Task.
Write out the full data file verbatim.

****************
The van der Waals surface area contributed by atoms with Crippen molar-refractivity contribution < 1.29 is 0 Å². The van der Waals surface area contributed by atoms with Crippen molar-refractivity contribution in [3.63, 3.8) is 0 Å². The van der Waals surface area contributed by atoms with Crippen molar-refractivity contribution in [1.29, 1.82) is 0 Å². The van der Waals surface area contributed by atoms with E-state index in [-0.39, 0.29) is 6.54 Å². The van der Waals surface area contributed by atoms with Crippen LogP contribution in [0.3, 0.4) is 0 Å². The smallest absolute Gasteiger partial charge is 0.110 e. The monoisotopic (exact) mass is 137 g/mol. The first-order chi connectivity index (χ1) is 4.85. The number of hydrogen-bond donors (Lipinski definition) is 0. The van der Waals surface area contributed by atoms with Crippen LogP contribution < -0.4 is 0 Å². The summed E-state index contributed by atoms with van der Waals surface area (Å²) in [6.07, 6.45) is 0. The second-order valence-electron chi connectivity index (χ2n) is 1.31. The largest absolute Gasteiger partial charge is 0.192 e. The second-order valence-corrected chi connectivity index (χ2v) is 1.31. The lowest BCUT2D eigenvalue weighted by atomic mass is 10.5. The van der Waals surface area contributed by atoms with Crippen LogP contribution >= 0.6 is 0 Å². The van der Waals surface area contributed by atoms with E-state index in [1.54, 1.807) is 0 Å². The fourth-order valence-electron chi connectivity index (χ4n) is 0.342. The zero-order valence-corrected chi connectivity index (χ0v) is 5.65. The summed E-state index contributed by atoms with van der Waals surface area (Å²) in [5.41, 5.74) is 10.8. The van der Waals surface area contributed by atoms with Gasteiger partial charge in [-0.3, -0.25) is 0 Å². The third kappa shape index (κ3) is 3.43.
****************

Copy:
The van der Waals surface area contributed by atoms with Crippen molar-refractivity contribution < 1.29 is 0 Å². The van der Waals surface area contributed by atoms with Crippen molar-refractivity contribution in [3.63, 3.8) is 0 Å². The van der Waals surface area contributed by atoms with Crippen molar-refractivity contribution in [1.29, 1.82) is 0 Å². The van der Waals surface area contributed by atoms with E-state index in [-0.39, 0.29) is 6.54 Å². The van der Waals surface area contributed by atoms with Crippen LogP contribution in [0.3, 0.4) is 0 Å². The smallest absolute Gasteiger partial charge is 0.110 e. The monoisotopic (exact) mass is 137 g/mol. The first-order chi connectivity index (χ1) is 4.85. The number of hydrogen-bond donors (Lipinski definition) is 0. The van der Waals surface area contributed by atoms with Crippen LogP contribution < -0.4 is 0 Å². The summed E-state index contributed by atoms with van der Waals surface area (Å²) in [6.07, 6.45) is 0. The second-order valence-electron chi connectivity index (χ2n) is 1.31. The largest absolute Gasteiger partial charge is 0.192 e. The second-order valence-corrected chi connectivity index (χ2v) is 1.31. The lowest BCUT2D eigenvalue weighted by atomic mass is 10.5. The van der Waals surface area contributed by atoms with Crippen LogP contribution >= 0.6 is 0 Å². The van der Waals surface area contributed by atoms with E-state index in [1.54, 1.807) is 0 Å². The fourth-order valence-electron chi connectivity index (χ4n) is 0.342. The zero-order valence-corrected chi connectivity index (χ0v) is 5.65. The summed E-state index contributed by atoms with van der Waals surface area (Å²) in [5.41, 5.74) is 10.8. The van der Waals surface area contributed by atoms with Gasteiger partial charge in [-0.3, -0.25) is 0 Å². The third kappa shape index (κ3) is 3.43.